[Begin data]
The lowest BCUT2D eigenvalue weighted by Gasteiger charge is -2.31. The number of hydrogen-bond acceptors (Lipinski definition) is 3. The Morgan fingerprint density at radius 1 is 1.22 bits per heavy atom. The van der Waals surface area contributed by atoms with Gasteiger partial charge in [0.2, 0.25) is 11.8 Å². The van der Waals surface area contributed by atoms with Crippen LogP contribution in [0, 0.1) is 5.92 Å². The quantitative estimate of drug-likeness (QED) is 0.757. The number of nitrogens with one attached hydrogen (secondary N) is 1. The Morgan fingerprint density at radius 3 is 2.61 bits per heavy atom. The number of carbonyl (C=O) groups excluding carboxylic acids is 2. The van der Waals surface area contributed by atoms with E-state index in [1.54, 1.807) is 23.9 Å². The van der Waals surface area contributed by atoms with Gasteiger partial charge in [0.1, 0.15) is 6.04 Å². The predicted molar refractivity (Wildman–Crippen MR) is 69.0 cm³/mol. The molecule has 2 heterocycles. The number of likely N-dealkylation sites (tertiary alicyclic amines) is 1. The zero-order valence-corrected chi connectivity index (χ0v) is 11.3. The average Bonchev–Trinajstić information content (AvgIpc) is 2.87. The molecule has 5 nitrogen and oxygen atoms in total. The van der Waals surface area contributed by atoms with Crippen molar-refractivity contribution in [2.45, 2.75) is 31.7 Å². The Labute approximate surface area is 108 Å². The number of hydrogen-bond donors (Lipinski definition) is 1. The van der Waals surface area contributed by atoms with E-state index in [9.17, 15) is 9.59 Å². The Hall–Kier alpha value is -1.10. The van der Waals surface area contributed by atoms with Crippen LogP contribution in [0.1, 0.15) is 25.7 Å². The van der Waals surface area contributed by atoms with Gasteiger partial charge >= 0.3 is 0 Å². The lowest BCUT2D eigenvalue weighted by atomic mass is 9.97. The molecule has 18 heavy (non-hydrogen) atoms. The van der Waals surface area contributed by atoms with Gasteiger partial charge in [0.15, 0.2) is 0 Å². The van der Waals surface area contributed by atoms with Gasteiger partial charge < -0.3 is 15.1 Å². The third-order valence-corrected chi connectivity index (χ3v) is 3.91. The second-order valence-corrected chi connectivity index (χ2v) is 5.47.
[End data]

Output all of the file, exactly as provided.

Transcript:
The lowest BCUT2D eigenvalue weighted by Gasteiger charge is -2.31. The number of hydrogen-bond acceptors (Lipinski definition) is 3. The Morgan fingerprint density at radius 1 is 1.22 bits per heavy atom. The van der Waals surface area contributed by atoms with Gasteiger partial charge in [0.2, 0.25) is 11.8 Å². The van der Waals surface area contributed by atoms with Crippen LogP contribution in [0, 0.1) is 5.92 Å². The quantitative estimate of drug-likeness (QED) is 0.757. The number of nitrogens with one attached hydrogen (secondary N) is 1. The Morgan fingerprint density at radius 3 is 2.61 bits per heavy atom. The number of carbonyl (C=O) groups excluding carboxylic acids is 2. The van der Waals surface area contributed by atoms with E-state index in [1.54, 1.807) is 23.9 Å². The van der Waals surface area contributed by atoms with Gasteiger partial charge in [0.1, 0.15) is 6.04 Å². The predicted molar refractivity (Wildman–Crippen MR) is 69.0 cm³/mol. The molecule has 2 heterocycles. The number of likely N-dealkylation sites (tertiary alicyclic amines) is 1. The zero-order valence-corrected chi connectivity index (χ0v) is 11.3. The average Bonchev–Trinajstić information content (AvgIpc) is 2.87. The molecule has 5 nitrogen and oxygen atoms in total. The van der Waals surface area contributed by atoms with Crippen molar-refractivity contribution in [2.45, 2.75) is 31.7 Å². The Labute approximate surface area is 108 Å². The number of hydrogen-bond donors (Lipinski definition) is 1. The van der Waals surface area contributed by atoms with E-state index in [9.17, 15) is 9.59 Å². The Hall–Kier alpha value is -1.10. The van der Waals surface area contributed by atoms with Crippen LogP contribution in [0.1, 0.15) is 25.7 Å². The van der Waals surface area contributed by atoms with Gasteiger partial charge >= 0.3 is 0 Å². The lowest BCUT2D eigenvalue weighted by atomic mass is 9.97. The molecule has 18 heavy (non-hydrogen) atoms. The van der Waals surface area contributed by atoms with Gasteiger partial charge in [0.15, 0.2) is 0 Å². The van der Waals surface area contributed by atoms with Gasteiger partial charge < -0.3 is 15.1 Å². The third-order valence-corrected chi connectivity index (χ3v) is 3.91. The second-order valence-corrected chi connectivity index (χ2v) is 5.47.